Reno: In some instances, it does. When I came to Washington, I had always felt that there was a one-way street with the feds coming to town saying what they wanted but not giving too much in return. I resolved to try to create partnerships between federal, state and local law enforcement agencies -- at least those within the Justice Department.
In most jurisdictions, I think we succeeded, but there are some where a gulf exists.
GT: I ask that question because Im looking at your remarks from the Stanford conference pertaining to the gulf that exists and the hesitancy of some companies to report when Internet attacks happen. Im just wondering if you think that same hesitancy exists on the part of government agencies to report when they get attacked.
Reno: I think that most people know, and any government agency that thinks that they can keep that information from being made available somehow or another is probably unrealistic. Most government agencies would report it.
GT: One of the comments that I got from the crackers with whom I spoke recently was that they werent all that scared of local law enforcement, but they are worried about federal law enforcement. How does a town that gets attacked balance the jurisdictional issues between allowing their local police to take action and letting federal agents take action when they need to?
Reno: It depends on the capability of the local police to deal with the issue. In some instances, you have a crusty old sergeant who has a natural aptitude in this area; gets interested in computers watching his grandchildren work on them; starts getting really competent himself; understands the issues; has tremendous law enforcement experience; and is the spark which ignites a real initiative in that community.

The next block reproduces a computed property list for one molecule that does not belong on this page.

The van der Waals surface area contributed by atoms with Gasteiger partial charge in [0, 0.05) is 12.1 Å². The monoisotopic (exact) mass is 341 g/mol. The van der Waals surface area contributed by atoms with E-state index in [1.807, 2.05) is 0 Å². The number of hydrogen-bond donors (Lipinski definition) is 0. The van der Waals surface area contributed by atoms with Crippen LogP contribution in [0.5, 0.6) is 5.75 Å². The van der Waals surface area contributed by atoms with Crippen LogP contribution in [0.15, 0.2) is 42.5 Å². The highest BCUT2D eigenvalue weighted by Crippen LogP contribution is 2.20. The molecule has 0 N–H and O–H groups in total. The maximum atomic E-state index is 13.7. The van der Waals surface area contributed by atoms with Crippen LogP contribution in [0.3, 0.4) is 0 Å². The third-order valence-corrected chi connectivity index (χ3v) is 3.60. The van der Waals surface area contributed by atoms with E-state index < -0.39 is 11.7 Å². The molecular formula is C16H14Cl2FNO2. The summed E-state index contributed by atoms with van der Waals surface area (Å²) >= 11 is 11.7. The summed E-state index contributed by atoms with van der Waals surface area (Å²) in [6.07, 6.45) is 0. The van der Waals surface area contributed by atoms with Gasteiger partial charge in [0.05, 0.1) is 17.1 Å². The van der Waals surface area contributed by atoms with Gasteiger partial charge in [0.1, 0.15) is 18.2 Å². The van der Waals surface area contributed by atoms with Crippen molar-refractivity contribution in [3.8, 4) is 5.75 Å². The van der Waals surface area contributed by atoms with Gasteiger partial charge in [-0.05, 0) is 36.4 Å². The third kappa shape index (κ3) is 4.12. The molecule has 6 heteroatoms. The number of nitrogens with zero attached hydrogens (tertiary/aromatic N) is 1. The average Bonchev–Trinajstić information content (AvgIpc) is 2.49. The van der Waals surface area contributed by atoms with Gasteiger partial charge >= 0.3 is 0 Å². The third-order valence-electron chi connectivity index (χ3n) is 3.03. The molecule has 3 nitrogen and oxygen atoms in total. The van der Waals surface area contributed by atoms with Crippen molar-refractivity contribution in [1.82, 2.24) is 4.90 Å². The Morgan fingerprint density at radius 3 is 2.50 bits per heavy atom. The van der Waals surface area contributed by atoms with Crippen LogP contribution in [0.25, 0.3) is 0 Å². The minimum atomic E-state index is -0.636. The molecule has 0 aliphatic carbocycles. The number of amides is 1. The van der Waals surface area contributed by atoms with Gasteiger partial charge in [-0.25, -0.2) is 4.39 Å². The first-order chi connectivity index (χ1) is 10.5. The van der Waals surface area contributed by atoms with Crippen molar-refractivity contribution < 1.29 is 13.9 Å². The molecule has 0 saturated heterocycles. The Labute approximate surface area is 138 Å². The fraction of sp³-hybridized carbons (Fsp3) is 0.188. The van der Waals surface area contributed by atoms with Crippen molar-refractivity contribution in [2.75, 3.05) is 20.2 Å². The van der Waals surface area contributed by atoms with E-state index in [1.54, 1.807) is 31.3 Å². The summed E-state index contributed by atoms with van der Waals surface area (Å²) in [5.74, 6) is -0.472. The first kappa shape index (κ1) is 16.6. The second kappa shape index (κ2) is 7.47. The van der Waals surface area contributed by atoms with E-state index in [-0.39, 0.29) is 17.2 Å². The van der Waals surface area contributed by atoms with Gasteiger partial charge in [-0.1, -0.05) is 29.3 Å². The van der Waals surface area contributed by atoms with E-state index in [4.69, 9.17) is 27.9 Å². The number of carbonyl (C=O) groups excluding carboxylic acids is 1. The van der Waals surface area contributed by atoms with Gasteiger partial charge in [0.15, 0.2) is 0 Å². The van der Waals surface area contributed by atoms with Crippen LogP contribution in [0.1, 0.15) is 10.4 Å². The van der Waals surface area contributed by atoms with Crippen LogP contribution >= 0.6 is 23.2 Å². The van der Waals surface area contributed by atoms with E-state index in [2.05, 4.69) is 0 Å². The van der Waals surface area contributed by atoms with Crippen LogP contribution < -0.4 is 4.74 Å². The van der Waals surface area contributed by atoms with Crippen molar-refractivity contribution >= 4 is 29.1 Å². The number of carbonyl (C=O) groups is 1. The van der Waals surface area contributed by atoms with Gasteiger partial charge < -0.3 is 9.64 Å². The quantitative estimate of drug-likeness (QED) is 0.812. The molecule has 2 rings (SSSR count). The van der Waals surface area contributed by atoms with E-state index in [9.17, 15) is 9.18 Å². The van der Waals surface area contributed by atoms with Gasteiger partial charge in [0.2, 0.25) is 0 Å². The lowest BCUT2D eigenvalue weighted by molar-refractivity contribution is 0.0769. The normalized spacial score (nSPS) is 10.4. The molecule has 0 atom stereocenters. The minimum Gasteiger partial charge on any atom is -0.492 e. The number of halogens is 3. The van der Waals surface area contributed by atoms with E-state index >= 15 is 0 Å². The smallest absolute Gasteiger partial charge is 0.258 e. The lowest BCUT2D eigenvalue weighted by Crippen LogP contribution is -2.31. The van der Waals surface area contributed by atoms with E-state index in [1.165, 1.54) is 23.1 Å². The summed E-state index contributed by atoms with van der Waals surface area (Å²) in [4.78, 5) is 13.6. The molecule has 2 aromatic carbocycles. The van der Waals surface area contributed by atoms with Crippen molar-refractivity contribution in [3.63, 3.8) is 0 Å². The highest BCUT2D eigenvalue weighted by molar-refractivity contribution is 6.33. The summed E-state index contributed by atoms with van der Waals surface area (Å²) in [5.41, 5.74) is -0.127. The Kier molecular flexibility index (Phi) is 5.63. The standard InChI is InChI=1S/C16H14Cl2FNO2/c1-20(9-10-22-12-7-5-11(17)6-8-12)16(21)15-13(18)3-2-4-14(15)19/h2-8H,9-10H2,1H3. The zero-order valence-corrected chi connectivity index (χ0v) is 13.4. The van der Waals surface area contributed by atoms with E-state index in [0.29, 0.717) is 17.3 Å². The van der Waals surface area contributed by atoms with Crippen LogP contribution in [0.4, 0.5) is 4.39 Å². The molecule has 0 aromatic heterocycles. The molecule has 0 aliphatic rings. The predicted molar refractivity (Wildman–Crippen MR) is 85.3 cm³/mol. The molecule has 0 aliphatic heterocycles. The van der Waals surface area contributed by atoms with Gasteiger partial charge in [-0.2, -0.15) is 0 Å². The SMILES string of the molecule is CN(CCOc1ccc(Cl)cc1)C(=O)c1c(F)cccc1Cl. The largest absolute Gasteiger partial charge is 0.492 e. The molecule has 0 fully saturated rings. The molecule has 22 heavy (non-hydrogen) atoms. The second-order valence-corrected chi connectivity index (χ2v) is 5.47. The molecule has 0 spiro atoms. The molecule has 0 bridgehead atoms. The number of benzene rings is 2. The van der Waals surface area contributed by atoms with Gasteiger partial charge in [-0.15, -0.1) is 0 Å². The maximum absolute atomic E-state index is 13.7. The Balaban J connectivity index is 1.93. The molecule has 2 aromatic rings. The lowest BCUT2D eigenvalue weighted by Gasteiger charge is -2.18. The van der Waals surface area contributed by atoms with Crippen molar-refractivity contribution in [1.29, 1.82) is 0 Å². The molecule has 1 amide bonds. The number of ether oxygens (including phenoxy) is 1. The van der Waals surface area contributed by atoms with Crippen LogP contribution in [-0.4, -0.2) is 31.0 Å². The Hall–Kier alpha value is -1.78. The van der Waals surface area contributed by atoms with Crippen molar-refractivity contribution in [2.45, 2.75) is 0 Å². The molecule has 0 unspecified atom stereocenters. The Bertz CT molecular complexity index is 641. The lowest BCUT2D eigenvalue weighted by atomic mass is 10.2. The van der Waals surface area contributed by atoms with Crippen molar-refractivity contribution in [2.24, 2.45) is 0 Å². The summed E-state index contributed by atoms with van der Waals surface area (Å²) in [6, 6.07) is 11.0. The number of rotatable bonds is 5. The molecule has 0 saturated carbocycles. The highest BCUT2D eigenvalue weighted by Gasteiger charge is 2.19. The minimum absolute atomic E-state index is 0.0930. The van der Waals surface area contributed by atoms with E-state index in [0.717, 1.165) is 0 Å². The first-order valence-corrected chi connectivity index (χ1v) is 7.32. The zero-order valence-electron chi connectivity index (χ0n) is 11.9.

In other areas, you dont have that. The capacity of local law enforcement varies across the country. Sometimes they can handle it with great efficiency; in other instances, they would have to call in the bureau, and the bureau would have to respond. But the bureau has much to do in terms of building up its capacity as well.
GT: Technology evolves so quickly that its hard for anybody to keep up.
Reno: When I came into office, I was concerned because I didnt think enough was being done to ensure that law enforcement maintain a capacity to deal with these issues, including issues that had a direct and immediate effect on national security.
We can learn from the military, and vice versa. We can learn from the private sector, and its imperative, considering the interconnectivity of the Internet, that the private sector and the public sector come together and churn out some plans.
For the person who goes into the local police, and the local police dont know anything about how to investigate these cases so the person doesnt know what to do next and thinks government is inept, weve got to come together with local law enforcement and let the private sector know, "This is who you go [to] in this jurisdiction. This is how it will be handled. These are the contact points."
GT: Is it necessary to set up a strategy for communicating to the right people?
Reno: To the right people, but, clearly, trying to get the right people is the most necessary thing of all; and the right equipment.
GT: Does local law enforcement need to lobby more at the federal level to get the funding, or is it pretty much understood that local law enforcement needs funding?